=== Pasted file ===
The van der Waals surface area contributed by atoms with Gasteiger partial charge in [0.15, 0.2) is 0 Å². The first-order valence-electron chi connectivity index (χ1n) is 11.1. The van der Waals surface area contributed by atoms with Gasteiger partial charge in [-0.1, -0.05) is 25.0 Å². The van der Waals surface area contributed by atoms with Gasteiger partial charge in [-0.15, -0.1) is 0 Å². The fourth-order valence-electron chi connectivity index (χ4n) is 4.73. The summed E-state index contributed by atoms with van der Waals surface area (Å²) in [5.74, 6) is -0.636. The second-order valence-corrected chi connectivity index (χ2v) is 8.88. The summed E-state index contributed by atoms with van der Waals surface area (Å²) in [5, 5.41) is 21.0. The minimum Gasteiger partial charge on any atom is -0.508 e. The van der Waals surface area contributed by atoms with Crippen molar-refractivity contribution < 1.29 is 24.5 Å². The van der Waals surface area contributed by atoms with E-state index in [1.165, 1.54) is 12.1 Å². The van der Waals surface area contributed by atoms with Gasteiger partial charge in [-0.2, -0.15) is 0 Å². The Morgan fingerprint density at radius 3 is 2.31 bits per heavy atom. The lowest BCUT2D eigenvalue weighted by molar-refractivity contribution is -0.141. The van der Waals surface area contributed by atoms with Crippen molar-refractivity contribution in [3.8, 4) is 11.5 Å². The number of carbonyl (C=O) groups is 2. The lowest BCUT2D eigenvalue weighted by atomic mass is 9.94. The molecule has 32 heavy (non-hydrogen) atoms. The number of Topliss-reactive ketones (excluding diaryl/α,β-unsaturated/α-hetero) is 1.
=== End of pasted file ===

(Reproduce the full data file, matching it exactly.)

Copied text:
The van der Waals surface area contributed by atoms with Gasteiger partial charge in [0.15, 0.2) is 0 Å². The first-order valence-electron chi connectivity index (χ1n) is 11.1. The van der Waals surface area contributed by atoms with Gasteiger partial charge in [-0.1, -0.05) is 25.0 Å². The van der Waals surface area contributed by atoms with Gasteiger partial charge in [-0.15, -0.1) is 0 Å². The fourth-order valence-electron chi connectivity index (χ4n) is 4.73. The summed E-state index contributed by atoms with van der Waals surface area (Å²) in [5.74, 6) is -0.636. The second-order valence-corrected chi connectivity index (χ2v) is 8.88. The summed E-state index contributed by atoms with van der Waals surface area (Å²) in [5, 5.41) is 21.0. The minimum Gasteiger partial charge on any atom is -0.508 e. The van der Waals surface area contributed by atoms with Crippen molar-refractivity contribution < 1.29 is 24.5 Å². The van der Waals surface area contributed by atoms with E-state index in [1.165, 1.54) is 12.1 Å². The van der Waals surface area contributed by atoms with Gasteiger partial charge in [-0.2, -0.15) is 0 Å². The Morgan fingerprint density at radius 3 is 2.31 bits per heavy atom. The lowest BCUT2D eigenvalue weighted by molar-refractivity contribution is -0.141. The van der Waals surface area contributed by atoms with Crippen molar-refractivity contribution in [3.8, 4) is 11.5 Å². The number of carbonyl (C=O) groups is 2. The lowest BCUT2D eigenvalue weighted by atomic mass is 9.94. The molecule has 32 heavy (non-hydrogen) atoms. The number of Topliss-reactive ketones (excluding diaryl/α,β-unsaturated/α-hetero) is 1.